accessible rates while paying health staff attractive salaries. Developing an insurance
system can contribute to financing health care structures. Regular ‘Monitoring
Meetings with current health care partners, aim to discuss impacts of HIS on health
care structures and to contribute to improving overall health care quality through the
feedback of insured members (cf. Exit Patients Survey).
(d) The major design features of the pilot health insurance scheme under test in the four
geographic zones are as follows.
The health insurance scheme:
- follows a community based and voluntary membership's approach;
- covers the whole members of the family (family membership required);
- has a clear social mission / must be affordable for all rural households including large and
- follows a pragmatic membership‟s approach, taking into account rural households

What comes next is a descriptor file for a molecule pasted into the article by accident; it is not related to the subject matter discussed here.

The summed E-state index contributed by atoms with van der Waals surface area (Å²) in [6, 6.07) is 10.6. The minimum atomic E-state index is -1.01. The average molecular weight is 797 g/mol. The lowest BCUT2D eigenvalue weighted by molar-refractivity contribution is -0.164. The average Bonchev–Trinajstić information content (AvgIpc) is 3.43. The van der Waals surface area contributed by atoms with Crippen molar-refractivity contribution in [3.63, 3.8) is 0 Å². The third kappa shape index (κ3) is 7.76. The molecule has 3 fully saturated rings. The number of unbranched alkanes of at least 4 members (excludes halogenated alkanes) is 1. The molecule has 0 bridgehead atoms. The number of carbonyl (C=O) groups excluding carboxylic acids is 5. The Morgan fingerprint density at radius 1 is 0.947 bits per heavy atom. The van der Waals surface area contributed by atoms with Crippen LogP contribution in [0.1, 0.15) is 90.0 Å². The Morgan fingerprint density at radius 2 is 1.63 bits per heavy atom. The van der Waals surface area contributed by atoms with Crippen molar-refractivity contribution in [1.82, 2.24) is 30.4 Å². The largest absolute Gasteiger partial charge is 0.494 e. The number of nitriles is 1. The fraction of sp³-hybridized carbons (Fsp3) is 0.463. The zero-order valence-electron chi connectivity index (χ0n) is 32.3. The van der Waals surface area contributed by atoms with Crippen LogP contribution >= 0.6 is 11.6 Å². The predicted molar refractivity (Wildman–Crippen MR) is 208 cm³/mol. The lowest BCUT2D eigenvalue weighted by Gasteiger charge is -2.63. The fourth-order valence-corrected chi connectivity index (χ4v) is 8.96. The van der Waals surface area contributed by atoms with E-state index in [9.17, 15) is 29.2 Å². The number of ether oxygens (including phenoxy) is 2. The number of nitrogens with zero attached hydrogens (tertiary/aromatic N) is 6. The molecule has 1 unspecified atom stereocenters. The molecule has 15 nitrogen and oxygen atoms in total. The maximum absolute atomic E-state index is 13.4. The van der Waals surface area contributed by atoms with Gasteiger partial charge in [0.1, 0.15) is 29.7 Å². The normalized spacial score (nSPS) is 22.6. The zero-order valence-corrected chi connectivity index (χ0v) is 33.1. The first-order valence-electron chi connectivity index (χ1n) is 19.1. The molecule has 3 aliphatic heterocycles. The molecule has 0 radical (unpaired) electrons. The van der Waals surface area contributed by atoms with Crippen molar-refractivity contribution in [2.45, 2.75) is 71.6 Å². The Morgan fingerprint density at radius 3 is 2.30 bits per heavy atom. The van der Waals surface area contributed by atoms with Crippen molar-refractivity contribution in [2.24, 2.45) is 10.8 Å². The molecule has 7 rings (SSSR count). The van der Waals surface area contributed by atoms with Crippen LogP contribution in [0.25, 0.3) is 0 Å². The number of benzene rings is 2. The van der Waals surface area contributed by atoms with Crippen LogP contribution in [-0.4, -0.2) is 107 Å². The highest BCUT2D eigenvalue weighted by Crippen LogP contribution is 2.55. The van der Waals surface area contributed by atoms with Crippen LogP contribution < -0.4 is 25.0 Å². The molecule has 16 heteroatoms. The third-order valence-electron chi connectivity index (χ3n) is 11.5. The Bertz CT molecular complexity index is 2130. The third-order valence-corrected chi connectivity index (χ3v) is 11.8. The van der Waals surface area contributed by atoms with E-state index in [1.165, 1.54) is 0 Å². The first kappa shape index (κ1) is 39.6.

situation and enabling them to join the scheme easily;
- incites to stable / long term memberships (waiting periods, dropouts penalties, …) in order
to limit anti-selection and enhance outreach of coverage for households;
- is designed in consultation with the direct beneficiaries in the villages;
- covers both primary health care and hospital care with mandatory referral mechanism;
- works in partnership with public health facilities through capitation payment mechanism
and close monitoring (to enhance quality assurance and costs containment);
- is transparent / health insurance scheme's financial statements are shown in villages Health
Insurance Consultative Committee (including elected insured representatives);
- works in partnership with Health authorities (MoH central and provincial level) to fit into